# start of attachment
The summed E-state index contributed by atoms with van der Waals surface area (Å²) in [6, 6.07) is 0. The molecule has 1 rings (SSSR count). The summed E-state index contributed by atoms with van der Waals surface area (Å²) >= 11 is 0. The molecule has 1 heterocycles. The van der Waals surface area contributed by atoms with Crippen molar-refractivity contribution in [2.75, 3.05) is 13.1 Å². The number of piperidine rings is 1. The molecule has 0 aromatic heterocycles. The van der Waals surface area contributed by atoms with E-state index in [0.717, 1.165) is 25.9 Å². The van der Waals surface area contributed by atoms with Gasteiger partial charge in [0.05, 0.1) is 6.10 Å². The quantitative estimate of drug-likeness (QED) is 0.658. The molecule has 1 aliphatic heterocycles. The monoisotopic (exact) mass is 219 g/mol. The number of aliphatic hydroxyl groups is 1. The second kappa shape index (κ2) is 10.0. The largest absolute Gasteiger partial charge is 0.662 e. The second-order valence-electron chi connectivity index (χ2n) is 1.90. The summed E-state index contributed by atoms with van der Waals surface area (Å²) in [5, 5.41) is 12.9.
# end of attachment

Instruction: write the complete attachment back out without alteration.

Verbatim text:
The summed E-state index contributed by atoms with van der Waals surface area (Å²) in [6, 6.07) is 0. The molecule has 1 rings (SSSR count). The summed E-state index contributed by atoms with van der Waals surface area (Å²) >= 11 is 0. The molecule has 1 heterocycles. The van der Waals surface area contributed by atoms with Crippen molar-refractivity contribution in [2.75, 3.05) is 13.1 Å². The number of piperidine rings is 1. The molecule has 0 aromatic heterocycles. The van der Waals surface area contributed by atoms with E-state index in [0.717, 1.165) is 25.9 Å². The van der Waals surface area contributed by atoms with Gasteiger partial charge in [0.05, 0.1) is 6.10 Å². The quantitative estimate of drug-likeness (QED) is 0.658. The molecule has 1 aliphatic heterocycles. The monoisotopic (exact) mass is 219 g/mol. The number of aliphatic hydroxyl groups is 1. The second kappa shape index (κ2) is 10.0. The largest absolute Gasteiger partial charge is 0.662 e. The second-order valence-electron chi connectivity index (χ2n) is 1.90. The summed E-state index contributed by atoms with van der Waals surface area (Å²) in [5, 5.41) is 12.9.